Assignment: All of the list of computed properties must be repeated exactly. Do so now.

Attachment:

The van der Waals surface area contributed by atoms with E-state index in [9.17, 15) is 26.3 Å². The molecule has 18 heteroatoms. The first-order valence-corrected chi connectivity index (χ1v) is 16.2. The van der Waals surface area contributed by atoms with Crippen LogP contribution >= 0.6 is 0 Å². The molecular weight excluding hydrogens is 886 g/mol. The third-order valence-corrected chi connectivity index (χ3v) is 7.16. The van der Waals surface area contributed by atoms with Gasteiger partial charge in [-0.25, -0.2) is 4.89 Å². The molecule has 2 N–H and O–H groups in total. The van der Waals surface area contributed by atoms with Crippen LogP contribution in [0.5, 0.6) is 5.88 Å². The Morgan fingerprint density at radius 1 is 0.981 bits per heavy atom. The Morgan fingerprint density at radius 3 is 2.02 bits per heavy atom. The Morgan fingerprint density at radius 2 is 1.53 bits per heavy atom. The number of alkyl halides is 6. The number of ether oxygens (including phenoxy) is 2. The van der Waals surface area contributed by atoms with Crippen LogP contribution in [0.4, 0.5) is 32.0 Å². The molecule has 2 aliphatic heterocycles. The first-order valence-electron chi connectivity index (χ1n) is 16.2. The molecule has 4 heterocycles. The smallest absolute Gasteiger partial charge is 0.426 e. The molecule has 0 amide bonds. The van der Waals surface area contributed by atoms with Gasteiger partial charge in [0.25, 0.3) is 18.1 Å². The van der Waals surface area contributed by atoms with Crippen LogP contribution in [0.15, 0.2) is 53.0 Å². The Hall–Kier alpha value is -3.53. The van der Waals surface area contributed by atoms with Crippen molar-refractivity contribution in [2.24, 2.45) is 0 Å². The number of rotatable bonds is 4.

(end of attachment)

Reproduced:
The van der Waals surface area contributed by atoms with E-state index in [9.17, 15) is 26.3 Å². The molecule has 18 heteroatoms. The first-order valence-corrected chi connectivity index (χ1v) is 16.2. The van der Waals surface area contributed by atoms with Crippen LogP contribution >= 0.6 is 0 Å². The molecular weight excluding hydrogens is 886 g/mol. The third-order valence-corrected chi connectivity index (χ3v) is 7.16. The van der Waals surface area contributed by atoms with Gasteiger partial charge in [-0.25, -0.2) is 4.89 Å². The molecule has 2 N–H and O–H groups in total. The van der Waals surface area contributed by atoms with Crippen LogP contribution in [0.5, 0.6) is 5.88 Å². The Morgan fingerprint density at radius 1 is 0.981 bits per heavy atom. The Morgan fingerprint density at radius 3 is 2.02 bits per heavy atom. The Morgan fingerprint density at radius 2 is 1.53 bits per heavy atom. The number of alkyl halides is 6. The number of ether oxygens (including phenoxy) is 2. The van der Waals surface area contributed by atoms with Crippen LogP contribution in [0.4, 0.5) is 32.0 Å². The molecule has 2 aliphatic heterocycles. The first-order valence-electron chi connectivity index (χ1n) is 16.2. The molecule has 4 heterocycles. The smallest absolute Gasteiger partial charge is 0.426 e. The molecule has 0 amide bonds. The van der Waals surface area contributed by atoms with Gasteiger partial charge in [0.25, 0.3) is 18.1 Å². The van der Waals surface area contributed by atoms with Crippen LogP contribution in [0.15, 0.2) is 53.0 Å². The Hall–Kier alpha value is -3.53. The van der Waals surface area contributed by atoms with Crippen molar-refractivity contribution in [2.24, 2.45) is 0 Å². The number of rotatable bonds is 4.